As a wedding calligrapher, it can be a real time saver to be sure your clients are formatting their mailing address lists in a way that you are best able to use it while you’re working on their order. It also helps your clients, too, because it’s possible that they didn’t really have an idea on how to do this anyway. So your template is a win-win situation in taking out the guesswork for your client, and making the process more streamlined for yourself.

We have found that it’s easiest to work through an envelope order with the list printed in address block format which means as it would appear on an envelope, so for example:

Mr. & Mrs. John Smith
12345 Apple Road
Alexandria, VA 22314

To easily accomplish this, we ask our clients to submit their lists either in a Word document laid out in address block format {numbered so we can easily count the total} or, more commonly, in an Excel file with each line in its own column. This component is vital. If the list has street address, city, state and zip all in one column, you won’t be able to use the Mail Merge feature in Word to easily merge it into the address block format listed above. It’s even more helpful if the zip code is in its own column, so that if your client is requested that the zip code be on its own line, you can easily drop it down a line in your Mail Merge.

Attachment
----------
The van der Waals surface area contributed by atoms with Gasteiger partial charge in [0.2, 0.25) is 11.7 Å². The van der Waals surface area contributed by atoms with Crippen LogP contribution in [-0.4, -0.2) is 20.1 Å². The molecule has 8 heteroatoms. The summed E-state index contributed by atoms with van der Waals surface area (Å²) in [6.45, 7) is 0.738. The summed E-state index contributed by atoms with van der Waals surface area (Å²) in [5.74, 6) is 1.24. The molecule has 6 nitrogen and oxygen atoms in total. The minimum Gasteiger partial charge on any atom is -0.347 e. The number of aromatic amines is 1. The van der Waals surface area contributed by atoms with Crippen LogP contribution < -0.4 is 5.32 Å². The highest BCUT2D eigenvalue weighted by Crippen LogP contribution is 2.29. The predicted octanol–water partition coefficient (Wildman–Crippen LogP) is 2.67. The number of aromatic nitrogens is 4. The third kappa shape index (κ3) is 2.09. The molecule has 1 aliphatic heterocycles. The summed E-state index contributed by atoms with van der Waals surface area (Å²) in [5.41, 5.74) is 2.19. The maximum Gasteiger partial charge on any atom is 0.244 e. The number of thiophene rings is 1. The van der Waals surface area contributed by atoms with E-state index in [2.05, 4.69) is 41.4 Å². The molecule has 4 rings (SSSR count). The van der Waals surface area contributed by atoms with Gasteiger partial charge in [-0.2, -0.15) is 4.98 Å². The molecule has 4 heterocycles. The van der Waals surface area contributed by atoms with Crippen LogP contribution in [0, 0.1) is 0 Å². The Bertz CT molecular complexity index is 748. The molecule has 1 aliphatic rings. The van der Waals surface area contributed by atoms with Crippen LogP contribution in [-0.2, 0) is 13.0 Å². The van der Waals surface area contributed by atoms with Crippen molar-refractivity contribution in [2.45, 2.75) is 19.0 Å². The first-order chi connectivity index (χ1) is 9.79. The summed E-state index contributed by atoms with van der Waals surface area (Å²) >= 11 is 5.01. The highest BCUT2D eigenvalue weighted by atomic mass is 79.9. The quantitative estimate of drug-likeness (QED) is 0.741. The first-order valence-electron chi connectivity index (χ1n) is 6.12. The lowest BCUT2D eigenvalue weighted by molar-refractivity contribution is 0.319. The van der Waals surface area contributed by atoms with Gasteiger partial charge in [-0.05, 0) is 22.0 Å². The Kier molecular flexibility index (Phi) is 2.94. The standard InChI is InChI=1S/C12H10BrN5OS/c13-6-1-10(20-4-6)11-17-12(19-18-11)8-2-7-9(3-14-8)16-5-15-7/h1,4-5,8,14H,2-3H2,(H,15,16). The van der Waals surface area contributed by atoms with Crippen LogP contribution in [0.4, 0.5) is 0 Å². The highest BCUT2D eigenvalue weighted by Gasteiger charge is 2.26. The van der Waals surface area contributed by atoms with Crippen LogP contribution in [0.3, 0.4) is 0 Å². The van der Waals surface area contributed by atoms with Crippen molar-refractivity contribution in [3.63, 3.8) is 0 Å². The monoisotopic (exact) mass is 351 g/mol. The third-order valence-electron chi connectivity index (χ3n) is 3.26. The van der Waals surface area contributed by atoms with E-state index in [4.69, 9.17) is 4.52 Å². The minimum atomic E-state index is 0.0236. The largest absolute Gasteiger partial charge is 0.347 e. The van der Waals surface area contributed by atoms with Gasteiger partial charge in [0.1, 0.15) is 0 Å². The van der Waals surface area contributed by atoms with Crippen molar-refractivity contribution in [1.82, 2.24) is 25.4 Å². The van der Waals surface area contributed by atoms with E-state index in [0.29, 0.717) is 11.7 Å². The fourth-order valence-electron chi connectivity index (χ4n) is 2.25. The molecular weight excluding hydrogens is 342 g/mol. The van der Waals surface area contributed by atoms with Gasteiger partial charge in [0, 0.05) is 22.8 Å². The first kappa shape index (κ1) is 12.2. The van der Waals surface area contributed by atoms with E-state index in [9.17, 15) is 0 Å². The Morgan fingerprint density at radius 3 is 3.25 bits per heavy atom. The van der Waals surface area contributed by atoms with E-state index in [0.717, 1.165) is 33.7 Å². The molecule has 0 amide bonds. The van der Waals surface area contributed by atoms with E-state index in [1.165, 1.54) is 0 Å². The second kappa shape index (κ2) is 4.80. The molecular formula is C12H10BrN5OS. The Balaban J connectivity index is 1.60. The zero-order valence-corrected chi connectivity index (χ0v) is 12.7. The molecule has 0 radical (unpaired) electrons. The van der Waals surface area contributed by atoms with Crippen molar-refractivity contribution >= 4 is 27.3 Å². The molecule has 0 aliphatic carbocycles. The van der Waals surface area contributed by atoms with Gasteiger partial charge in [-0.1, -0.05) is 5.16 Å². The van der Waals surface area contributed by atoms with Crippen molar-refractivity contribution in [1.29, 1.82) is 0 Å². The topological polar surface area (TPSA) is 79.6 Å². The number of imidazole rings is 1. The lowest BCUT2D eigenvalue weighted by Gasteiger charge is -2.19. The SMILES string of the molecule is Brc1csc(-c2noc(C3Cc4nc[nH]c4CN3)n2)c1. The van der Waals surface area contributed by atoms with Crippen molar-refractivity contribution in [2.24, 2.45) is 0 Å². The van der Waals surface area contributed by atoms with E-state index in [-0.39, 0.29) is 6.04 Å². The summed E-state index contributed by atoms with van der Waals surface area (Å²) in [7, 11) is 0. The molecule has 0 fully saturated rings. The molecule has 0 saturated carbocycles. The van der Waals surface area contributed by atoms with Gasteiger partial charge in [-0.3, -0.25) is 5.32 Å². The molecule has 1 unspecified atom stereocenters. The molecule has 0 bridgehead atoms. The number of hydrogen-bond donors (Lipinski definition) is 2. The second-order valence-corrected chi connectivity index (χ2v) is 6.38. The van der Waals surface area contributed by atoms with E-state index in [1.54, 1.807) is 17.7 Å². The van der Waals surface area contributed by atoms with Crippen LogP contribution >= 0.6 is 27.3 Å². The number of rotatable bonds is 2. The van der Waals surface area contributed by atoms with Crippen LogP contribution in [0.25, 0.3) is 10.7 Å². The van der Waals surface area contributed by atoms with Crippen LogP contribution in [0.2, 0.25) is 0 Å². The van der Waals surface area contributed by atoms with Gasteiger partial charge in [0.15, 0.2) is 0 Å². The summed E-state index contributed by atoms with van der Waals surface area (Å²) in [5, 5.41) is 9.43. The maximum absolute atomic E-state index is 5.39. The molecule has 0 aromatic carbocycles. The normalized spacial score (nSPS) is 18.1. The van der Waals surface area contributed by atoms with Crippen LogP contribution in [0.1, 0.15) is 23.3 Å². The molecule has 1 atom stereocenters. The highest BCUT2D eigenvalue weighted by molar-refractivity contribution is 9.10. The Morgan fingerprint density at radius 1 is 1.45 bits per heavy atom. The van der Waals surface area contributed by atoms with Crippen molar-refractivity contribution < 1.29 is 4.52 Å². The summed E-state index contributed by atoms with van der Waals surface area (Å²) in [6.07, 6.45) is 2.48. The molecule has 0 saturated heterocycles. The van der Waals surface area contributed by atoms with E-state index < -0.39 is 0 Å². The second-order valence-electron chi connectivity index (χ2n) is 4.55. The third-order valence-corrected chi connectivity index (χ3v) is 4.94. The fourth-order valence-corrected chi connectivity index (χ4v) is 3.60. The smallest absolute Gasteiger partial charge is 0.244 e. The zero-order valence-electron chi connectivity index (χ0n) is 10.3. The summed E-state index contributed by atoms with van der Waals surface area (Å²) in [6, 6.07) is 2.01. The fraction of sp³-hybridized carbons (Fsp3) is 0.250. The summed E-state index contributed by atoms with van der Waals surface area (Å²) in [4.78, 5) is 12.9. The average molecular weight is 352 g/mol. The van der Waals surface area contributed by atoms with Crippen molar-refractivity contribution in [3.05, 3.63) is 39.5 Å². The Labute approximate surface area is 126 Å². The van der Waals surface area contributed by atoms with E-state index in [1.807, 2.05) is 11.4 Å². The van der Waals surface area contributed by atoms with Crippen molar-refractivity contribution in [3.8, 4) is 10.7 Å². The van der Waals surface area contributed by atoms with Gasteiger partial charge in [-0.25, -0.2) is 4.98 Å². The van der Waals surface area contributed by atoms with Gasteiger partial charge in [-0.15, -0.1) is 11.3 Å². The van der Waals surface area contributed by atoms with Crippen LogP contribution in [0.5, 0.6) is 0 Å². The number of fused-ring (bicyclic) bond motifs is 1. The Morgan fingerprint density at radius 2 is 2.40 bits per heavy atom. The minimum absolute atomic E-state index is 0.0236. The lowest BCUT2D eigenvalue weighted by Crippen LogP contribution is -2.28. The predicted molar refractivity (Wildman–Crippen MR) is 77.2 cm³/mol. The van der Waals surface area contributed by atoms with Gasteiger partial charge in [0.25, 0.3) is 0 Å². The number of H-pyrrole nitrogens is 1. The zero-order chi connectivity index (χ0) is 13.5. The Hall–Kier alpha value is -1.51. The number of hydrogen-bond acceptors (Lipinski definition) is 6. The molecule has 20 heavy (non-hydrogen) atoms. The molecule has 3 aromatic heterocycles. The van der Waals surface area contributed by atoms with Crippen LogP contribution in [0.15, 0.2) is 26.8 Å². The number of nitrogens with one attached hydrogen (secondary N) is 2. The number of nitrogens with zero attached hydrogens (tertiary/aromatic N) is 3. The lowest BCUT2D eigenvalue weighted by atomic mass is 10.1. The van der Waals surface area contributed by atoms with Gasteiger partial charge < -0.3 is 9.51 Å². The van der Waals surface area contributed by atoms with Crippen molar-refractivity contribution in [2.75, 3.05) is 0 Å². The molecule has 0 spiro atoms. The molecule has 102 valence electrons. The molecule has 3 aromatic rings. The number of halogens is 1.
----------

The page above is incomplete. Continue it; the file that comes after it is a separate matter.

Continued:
All of these elements will help you with your overall spacing as well. How? Once we have the addresses merged, we simply “Select All” in the Word document and then Center everything, so now I have all of the addresses laid out exactly as they should appear on the envelope, centered and all.

So how do we get our clients to submit their list this way? We ask them to! We have our mailing list template shared on the page where they book their order, and we link to it again when we are confirming their order and sending details regarding shipping, dates, etc for their order.

If you don’t tell them how you want their list formatting, you are much more likely to end up with something that simply won’t work well for your process.

Other things to mention to your clients in regards to their mailing list…

  • Be sure to list all names and words exactly as they should appear on the envelope – for example, if you’d like states spelled out, write Virginia not VA on the mailing list. If you’d like “Street” or “Boulevard” spelled out, include it as such on the list.
  • If there are foreign addresses, confirm with them that the way you’ve formatted them is correct; better to do this before you write the envelope than after.
  • Ask that they submit only one final list and to not send the file until it is completely finished. Multiple lists can lead to more mistakes and errors – let them know this, it will help give a reason as to why you only want one final list.

Overall, clear communication is key, and that should start with you as the calligrapher. If you have questions…ask. You can’t read your clients’ minds and they can’t read yours 🙂

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